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Boiler cold water return - thermal shock

Post in 'The Boiler Room - Wood Boilers and Furnaces' started by diyer, Feb 16, 2013.

  1. diyer

    diyer Member

    Joined:
    Mar 29, 2008
    Messages:
    13
    Loc:
    NH
    I am looking to install a Buderus G115WS oil boiler to replace my old Tarm. I am looking for a method to avoid the thermal shocks when the circulator starts up.

    The boiler is 100 ft outside my house in NH. There are times when everything will be cold (maybe below 32F) when the circulator in the house turns on. The boiler is always hot (160F+) and the circulators will pass 50 gallons of cold water into the 12 gallon boiler.

    The usual system bypass loop only slows down the flow into the boiler, but the inlet water will still be icy.

    Has anyone worked out a solution for something like this?

    I was thinking that I could run a 28VAC line out to the boiler to start a pump on the boiler short circuiting the outlet to the inlet mixing with the cold water when the inside circulators start.


    Thanks
    Carl


    coldshock.jpg

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  2. PassionForFire&Water

    PassionForFire&Water Minister of Fire

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    Jan 14, 2011
    Messages:
    582
    Loc:
    Billerica, MA
  3. ewdudley

    ewdudley Minister of Fire

    Joined:
    Nov 17, 2009
    Messages:
    1,697
    Loc:
    Cayuga County NY
    Our house is a converted gravity system with big pipes and cast iron rads that are over-sized now that the place has been tightened up. So when zones do activate they've normally been idle for a while and there's a big slug of cold water. With the boiler aquastat in the top of the oil boiler water jacket, by the time the boiler aquastat could see the cold water the boiler was shocked and chilled.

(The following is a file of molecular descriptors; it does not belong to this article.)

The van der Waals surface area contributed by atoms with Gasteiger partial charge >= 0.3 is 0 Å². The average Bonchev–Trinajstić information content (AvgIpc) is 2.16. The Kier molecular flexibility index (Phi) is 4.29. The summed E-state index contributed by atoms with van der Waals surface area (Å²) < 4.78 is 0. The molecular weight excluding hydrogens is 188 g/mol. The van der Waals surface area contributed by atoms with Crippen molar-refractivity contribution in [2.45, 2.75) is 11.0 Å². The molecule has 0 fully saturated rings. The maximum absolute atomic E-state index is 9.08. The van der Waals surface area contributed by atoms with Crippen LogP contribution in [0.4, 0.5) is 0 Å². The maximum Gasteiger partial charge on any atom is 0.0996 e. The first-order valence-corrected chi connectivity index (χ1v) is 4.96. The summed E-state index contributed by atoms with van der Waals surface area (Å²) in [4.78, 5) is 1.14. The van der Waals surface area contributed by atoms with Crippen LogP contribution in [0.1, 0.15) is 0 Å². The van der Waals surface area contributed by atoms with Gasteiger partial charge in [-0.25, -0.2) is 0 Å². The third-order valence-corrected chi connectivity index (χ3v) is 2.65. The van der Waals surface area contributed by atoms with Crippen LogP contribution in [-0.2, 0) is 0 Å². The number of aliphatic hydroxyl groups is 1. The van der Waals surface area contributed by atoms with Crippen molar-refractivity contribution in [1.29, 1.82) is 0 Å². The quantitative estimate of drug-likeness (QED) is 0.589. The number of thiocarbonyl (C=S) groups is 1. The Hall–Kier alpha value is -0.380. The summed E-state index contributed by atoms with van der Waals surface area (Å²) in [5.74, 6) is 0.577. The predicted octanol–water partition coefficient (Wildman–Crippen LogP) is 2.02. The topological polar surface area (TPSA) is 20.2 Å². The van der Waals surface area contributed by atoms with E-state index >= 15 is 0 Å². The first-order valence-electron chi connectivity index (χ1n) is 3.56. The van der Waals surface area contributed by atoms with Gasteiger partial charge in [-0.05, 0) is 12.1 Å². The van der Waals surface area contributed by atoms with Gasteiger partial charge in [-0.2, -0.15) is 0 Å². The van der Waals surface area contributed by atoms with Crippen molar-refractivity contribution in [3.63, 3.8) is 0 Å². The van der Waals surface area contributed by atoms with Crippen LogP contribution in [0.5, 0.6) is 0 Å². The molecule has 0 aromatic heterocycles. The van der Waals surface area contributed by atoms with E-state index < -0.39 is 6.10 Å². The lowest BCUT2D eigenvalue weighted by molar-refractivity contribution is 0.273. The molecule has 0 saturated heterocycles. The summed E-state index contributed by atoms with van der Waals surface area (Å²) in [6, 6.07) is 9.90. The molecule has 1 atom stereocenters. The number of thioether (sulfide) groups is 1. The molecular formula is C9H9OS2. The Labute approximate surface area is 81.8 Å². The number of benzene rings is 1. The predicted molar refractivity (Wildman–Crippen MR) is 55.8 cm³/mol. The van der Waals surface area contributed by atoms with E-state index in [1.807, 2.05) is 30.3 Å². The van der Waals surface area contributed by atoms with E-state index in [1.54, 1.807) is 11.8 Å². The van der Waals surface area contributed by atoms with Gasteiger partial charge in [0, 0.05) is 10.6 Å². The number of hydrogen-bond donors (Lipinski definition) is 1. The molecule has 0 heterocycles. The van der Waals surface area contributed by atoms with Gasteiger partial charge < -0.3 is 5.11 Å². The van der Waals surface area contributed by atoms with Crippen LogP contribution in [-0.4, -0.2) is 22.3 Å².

So we added a boiler loop with injection, just as you've drawn, and as Marc has identified as a possibility. I added an aquastat on the boiler return to disable the load circulator whenever boiler return is below 160 degF (or 150 or 140 if you prefer). With a 1.25 inch boiler loop a typical 75 watt circulator will flow well over 15 gpm, which tempers the cold return water nicely.

    But when I did mine I couldn't find a thermostatic mixing valve for less than $250, and I had a salvage pump and aquastat laying around. For $125 the mixing valve Marc identified looks like a nice way to go.
  4. diyer

    diyer Member

    Joined:
    Mar 29, 2008
    Messages:
    13
    Loc:
    NH
    Marc and EWDudley,

    Thanks for the suggestions. It looks like I will need to add a pump near the boiler. Currently the circulation pump is in the house, 100 ft away. The $125 LK820 mixing valve instructions looks like you need the pump on the boiler side, otherwise you would just pump cold water against the cold inlet side. I can't see it working without the pump on the boiler side.

    If I need to add the pump, I'll feed the 28VAC from the house pump switch through an aquastat to a 28V solenoid to turn on the injection pump. This will only run the injection pump when the house is pumping, sort of a slave pump. This will be low cost, simple, and use standard pumps/aquastats/relays that I use elsewhere.

    The mixing pumps/electronic controls are nice, but if they fail, they can be costly and unavailable in an emergency.

    Carl

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